Title: Six Weeks To Live
Author: Catherine McKenzie
Page Count: 384
Publication Date: 5/4/2021
Rating: 3/5 stars
Thanks NetGalley for giving me a digital ARC of Six Weeks to Live in exchange for an honest review.
The thing about a book description is that it’s a huge selling point unless you’ve judged a book by its cover (guilty). So when a book is described as a “gripping psychological suspense,” that’s exactly what I expect to read.
It took me about a quarter of a way through the book to realize Six Weeks to Live was not going to be the thriller I would consider gripping, which was fine because it was intriguing and original enough to see to the end.
Jennifer, a 48-year-old mother of triplets in their mid-twenties finds out she has a rare form of brain cancer and about six weeks to live. With time ticking away, she focuses on Jake, her estranged husband that she believes poisoned her.
It’s a wild accusation, but she thinks there’s enough motive to make it plausible. While she spends her last days trying to prove Jake is behind her terminal cancer, her three very different daughters are coming to terms with the situation and their unique past amidst the chaos.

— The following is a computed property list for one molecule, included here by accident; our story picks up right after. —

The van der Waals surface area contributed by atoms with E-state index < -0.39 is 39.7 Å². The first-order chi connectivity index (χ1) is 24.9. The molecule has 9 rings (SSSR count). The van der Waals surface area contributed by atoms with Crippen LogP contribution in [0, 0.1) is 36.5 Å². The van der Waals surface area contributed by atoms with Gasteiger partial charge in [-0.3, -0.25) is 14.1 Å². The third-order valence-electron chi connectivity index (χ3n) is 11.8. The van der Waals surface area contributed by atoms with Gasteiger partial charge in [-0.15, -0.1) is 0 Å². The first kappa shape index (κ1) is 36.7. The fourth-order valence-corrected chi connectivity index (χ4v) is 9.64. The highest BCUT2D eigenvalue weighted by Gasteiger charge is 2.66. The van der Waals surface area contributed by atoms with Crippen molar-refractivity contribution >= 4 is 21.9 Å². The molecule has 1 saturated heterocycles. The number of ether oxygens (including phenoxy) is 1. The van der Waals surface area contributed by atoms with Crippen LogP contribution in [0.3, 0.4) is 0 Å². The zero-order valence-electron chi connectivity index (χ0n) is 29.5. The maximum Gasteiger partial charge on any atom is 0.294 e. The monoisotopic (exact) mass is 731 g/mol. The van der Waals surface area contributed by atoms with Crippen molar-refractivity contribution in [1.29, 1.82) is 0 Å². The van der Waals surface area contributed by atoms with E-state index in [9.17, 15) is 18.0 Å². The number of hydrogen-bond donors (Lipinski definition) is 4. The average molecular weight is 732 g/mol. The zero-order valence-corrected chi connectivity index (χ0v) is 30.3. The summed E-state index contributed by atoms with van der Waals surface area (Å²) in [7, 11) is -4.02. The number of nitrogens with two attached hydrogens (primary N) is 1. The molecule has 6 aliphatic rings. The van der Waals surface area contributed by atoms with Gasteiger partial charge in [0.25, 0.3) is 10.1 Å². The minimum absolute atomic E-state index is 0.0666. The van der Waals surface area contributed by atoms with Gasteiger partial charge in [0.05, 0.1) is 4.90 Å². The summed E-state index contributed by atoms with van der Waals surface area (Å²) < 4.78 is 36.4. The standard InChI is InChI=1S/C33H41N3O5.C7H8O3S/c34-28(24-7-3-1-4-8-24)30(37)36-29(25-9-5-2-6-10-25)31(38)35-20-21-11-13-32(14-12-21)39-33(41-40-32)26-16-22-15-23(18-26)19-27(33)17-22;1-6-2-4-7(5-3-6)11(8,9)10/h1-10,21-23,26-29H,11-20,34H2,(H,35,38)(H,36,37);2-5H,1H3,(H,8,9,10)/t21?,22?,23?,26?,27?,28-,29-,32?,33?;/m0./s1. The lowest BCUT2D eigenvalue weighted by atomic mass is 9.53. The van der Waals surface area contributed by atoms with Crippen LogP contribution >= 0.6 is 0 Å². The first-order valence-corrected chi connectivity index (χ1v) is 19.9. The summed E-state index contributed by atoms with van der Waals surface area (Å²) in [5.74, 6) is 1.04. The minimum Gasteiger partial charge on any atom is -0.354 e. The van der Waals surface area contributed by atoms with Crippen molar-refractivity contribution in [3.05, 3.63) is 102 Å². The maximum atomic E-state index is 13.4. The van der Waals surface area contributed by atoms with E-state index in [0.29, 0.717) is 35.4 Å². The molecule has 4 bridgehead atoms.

I fully expected a psychological medical thriller going into this. I wanted heart-pounding moments in this race against time for answers. I was hoping for answers that lead to bigger questions and a show-stopping conclusion.
Instead, I got a contemporary fiction with a dash of suspense. The story focused heavily on how the characters choose to remember their past and how the past shapes their present decisions. By far, the most interesting characters were the triplets, Emily, Miranda, and Aline; despite their identical upbringing, they couldn’t be more different if they tried. Their handling of their mother’s illness breathed life into what would have been a pretty dull story without them.
Unfortunately, nothing about this book blew me away which sucks because that’s pretty much what I expect from every great thriller. And sure, I didn’t see the end coming, but it was pretty mid, not the kind of ending that left me thinking and second guessing after turning the last page.
I had high hopes for this book, which is why I am slightly disappointed. I don’t wanna dissuade anyone from reading it. I just suggest going into it with an open mind and adjusted expectations.